Life with neurofibromatosis and the fight for awareness

From diagnosis to daily management, a mother's story of strength and advocacy

25 Feb 2024 08:02am
Photo for illustration purpose only. - Generated via Canva
Photo for illustration purpose only. - Generated via Canva

KUALA LUMPUR - Dr Nurul Izzaty Hassan had a relatively problem-free pregnancy when she was expecting her youngest daughter Abeer Jannah Ahmad Ezhan three years ago.

When she was 26 weeks pregnant, a 4D ultrasound scan was conducted. Even though the sonographer noted her baby’s head was somewhat larger than average, it was still within an acceptable range, so there was no need for concern.

"Because it was closer to my home, I chose to give birth at a private hospital in Bangi (in Selangor) due to the resurgence of COVID-19 cases in early 2021. Abeer Jannah was born at 39 weeks and it was a vacuum-assisted delivery due to her slower heartbeat,” Nurul Izzaty, 40, an associate professor of organic chemistry at the Faculty of Science and Technology, Universiti Kebangsaan Malaysia, told Bernama.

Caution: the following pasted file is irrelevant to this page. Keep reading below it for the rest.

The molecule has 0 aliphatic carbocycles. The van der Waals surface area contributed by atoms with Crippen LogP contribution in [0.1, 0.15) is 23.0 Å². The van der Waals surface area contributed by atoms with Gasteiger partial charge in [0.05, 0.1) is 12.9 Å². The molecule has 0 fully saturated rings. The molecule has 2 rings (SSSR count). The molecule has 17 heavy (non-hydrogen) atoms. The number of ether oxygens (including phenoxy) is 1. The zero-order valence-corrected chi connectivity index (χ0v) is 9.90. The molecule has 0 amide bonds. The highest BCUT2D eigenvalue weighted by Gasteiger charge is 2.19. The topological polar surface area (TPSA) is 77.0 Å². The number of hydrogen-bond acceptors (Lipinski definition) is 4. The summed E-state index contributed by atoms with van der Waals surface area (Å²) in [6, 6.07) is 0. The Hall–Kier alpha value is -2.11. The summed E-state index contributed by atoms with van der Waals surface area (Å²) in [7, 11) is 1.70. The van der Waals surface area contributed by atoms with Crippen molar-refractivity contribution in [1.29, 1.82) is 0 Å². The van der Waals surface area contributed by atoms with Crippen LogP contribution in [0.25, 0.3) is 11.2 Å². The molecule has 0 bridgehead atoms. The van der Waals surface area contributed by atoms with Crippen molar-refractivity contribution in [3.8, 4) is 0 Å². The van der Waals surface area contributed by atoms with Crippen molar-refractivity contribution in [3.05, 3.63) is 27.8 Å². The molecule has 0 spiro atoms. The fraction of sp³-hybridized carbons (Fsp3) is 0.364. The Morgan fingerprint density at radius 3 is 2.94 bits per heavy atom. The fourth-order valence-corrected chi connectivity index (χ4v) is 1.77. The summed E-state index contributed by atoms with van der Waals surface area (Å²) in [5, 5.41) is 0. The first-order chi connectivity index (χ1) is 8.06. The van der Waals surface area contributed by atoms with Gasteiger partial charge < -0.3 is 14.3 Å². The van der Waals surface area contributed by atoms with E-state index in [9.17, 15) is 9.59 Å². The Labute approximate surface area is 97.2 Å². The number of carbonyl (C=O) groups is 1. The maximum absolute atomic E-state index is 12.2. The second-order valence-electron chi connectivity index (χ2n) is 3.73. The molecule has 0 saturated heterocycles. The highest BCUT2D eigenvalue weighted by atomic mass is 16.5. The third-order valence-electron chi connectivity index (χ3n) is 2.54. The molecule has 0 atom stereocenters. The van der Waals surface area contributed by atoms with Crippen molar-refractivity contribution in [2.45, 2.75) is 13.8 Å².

She said after the delivery, the obstetrician/gynaecologist (ob-gyn) called a paediatrician to examine the baby because her right eye was swollen.

"I was stunned by the situation and tried hard to figure out what was wrong. The ob-gyn suspected a retinoblastoma or eye cancer and started asking me whether my family had a history of such a condition,” she said.

On the second day, the paediatrician explained to Nurul Izzaty the possibility of her baby being diagnosed with neurofibromatosis type 1 (NF1) due to the presence of multiple ‘café-au lait’ spots (brown patches) on her body. The baby was transferred to Hospital Tunku Azizah (formerly known as Women and Children’s Hospital, Kuala Lumpur) the following day and within two weeks, an MRI (magnetic resonance imaging) of her brain confirmed the presence of plexiform neurofibromas in her right brain.